The last of my dream is vague in memory.  The words “Romans 24,26” passed through my thoughts before I woke.

For some, dreams are messages. Others believe they help us process life’s issues.  If either of these are true in this case, it makes sense the dream was about searching. 

I’ve been searching for much lately.  Last night was my first at home following three days in the hospital (which is why this post is a day late). Doctors seem unable to find the exact cause and precise means of correcting a chronic issue. How to go forward with Always The Fight Ministries is heavy on my mind. I’ve applied for a great job and have made the second cut in the hiring process.  In September I backed off a favorite and useless anxiety coping mechanism, and am trying to ground myself in its replacement. 

Should I this, should I that? Which way is best, which way is disastrous? How can I avoid being wrong?  This is old stinkin’ thinkin’.  Worry, anxiety, catastrophizing… I thought it was all rooted out and overcome. Obviously not. 

This morning I did another search. Romans 24 -26 do not exist as chapters. Those particular verses in Romans 8 read, “For in this hope we were saved. But hope that is seen is no hope at all. Who hopes for what they already have? But if we hope for what we do not yet have, we wait for it patiently.  In the same way, the Spirit helps us in our weakness. We do not know what we ought to pray for, but the Spirit himself intercedes for us through wordless groans.”

Hope in this context refers to redemption of our bodies – freedom from mortality and  all suffering. We hope for what we do not yet have.  This is not the type of hope that crosses its fingers and tries to think positive thoughts.  This hope is certain, bound in the knowledge that the One True God has planned complete wholeness of body, mind, and spirit for those who believe on his Son Jesus. 

The “Spirit” in these verses is the Holy Spirit, the very Spirit that is God’s. When we are searching and do not know what to pray or decide, the Spirit prays for us.  Our suffering is never meaningless or wrapped in defeat. He will guide the steps of the righteous. 

I don’t know about you, but I needed this Bible study today. Whatever one may believe about dreams, mine led me to this promise: my hope is on solid ground, and I am not alone in the fight.  

 Today’s Helpful Word

Psalm 91:1,2
 Whoever dwells in the shelter of the Most High

    will rest in the shadow of the Almighty.  I will say of the Lord, “He is my refuge and my fortress,  my God, in whom I trust.”

***** COMMENTS ALWAYS WELCOME

NOTE:  I am not a doctor or mental health professional. I speak only from personal experiences with and observations of mental and behavioral health challenges.  In no way is this website intended to substitute for professional mental or behavioral health care.

If you are struggling emotionally today or feeling suicidal, or concerned about someone who is, in the U.S. call the National Suicide Prevention Lifeline 1-800-273-TALK (8255), or for a list of international suicide hotlines, go here.

If you are suicidal with a plan, immediately call 911 in the U.S.  (for international emergency numbers, go here ), or go to your nearest emergency room. Do not be alone. Hope and help are yours.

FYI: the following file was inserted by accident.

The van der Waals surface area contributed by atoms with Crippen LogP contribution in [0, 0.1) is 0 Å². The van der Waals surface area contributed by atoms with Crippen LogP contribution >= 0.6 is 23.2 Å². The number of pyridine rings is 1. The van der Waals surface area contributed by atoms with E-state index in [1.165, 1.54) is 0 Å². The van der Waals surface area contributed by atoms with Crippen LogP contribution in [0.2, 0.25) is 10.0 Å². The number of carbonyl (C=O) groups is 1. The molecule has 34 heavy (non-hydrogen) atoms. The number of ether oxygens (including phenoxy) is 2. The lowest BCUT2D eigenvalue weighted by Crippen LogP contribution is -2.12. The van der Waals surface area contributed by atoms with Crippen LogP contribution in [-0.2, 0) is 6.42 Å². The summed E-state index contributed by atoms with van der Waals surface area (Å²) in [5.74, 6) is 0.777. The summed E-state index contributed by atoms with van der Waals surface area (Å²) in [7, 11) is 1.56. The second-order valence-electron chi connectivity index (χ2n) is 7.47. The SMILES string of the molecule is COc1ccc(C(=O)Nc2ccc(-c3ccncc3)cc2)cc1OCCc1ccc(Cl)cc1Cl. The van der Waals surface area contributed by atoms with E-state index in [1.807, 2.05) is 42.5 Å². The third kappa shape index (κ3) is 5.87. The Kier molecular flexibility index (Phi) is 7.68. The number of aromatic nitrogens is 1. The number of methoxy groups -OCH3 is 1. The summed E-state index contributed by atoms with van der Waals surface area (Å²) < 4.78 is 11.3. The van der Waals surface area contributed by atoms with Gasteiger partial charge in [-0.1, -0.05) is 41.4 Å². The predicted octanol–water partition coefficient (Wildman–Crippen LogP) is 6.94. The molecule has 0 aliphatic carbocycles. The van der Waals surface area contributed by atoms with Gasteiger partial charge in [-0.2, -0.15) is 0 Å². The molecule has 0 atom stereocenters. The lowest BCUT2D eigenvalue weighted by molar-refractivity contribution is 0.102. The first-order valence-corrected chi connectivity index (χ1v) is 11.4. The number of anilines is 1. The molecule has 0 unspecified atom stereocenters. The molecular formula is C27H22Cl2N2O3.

-room pic by ZELA on rgbstock.com; girl pic by JAZZA on rgbstock.com

 

 

 

A Visit to Rehab: The Greatest of These is Love

Compassionate Love Blog: Displaying compassion for those who fight mental illness, addiction, and abuse  (c)2018  Nancy Virden, Always the Fight Ministries

This past Sunday, I drove to Chicago.  The director of alumni events at a rehabilitation center had invited me to speak with residents on Monday. 

Morning came early. While much of the U.S.A. was arising and heading to work or school, these women  continued the fight  to gain recovery from addiction, eating disorders, mental health challenges, or all three. Excited and a little nervous, I left the hotel to join them.

Women in the rehab program advance in liberties as they progress. This time, my audience consisted of women in the process of learning to make healthier choices without constant supervision.  They are well on their way to going home, clean and sober. In fact, a few of them  graduated that day!

Most people in recovery have been told numerous times they are worthless, many since childhood. As part of my story,  I shared the reality of God’s love and message. I added, “I am a Christian, born-again, a follower of Jesus. But those are only words. Hopefully, my life reflects who he is.” Everyone nodded. 

America today hears much rhetoric about Christians, evangelicals in particular, and the mix of religion with politics as if faith in Jesus and a certain political party are one and the same.  It is difficult for those who do not know, to grasp who Jesus actually is. 

In some ways, the standard for Christians is raised. Show me you mean it. Show me you do not hate or despise me. Match your choices to your words. Prove your faith by your love. In extending love and compassion, and sincere non-critical acceptance to people in all stages of their journey, we represent God as the Bible reveals him.*

Mental health treatment in this country is greatly lacking. It is not available everywhere,  and is expensive for most.  Parity in the insurance realm is inconsistent. There are few standards by which to measure how long a patient should stay in a hospital.

In my opinion, stigma and lack of knowledge are the primary reasons we do not take care of mentally ill and emotionally unstable people. There is judgment – “I do not believe in mental health disability, I just don’t.”  “Depression is not an illness,  with enough faith (or strength) anyone can snap out of it.” “You are adopting the principles of the world if you give psychology any merit.” 

All these have been said to me, about me, plus many more accusations of failure. If I could describe  the beauty of joy and hope in the faces of the women I met on Monday,  perhaps more could see the value of mental (some call it behavioral) healthcare.  Maybe  God could get some credit for knowing what he is doing in each person’s life!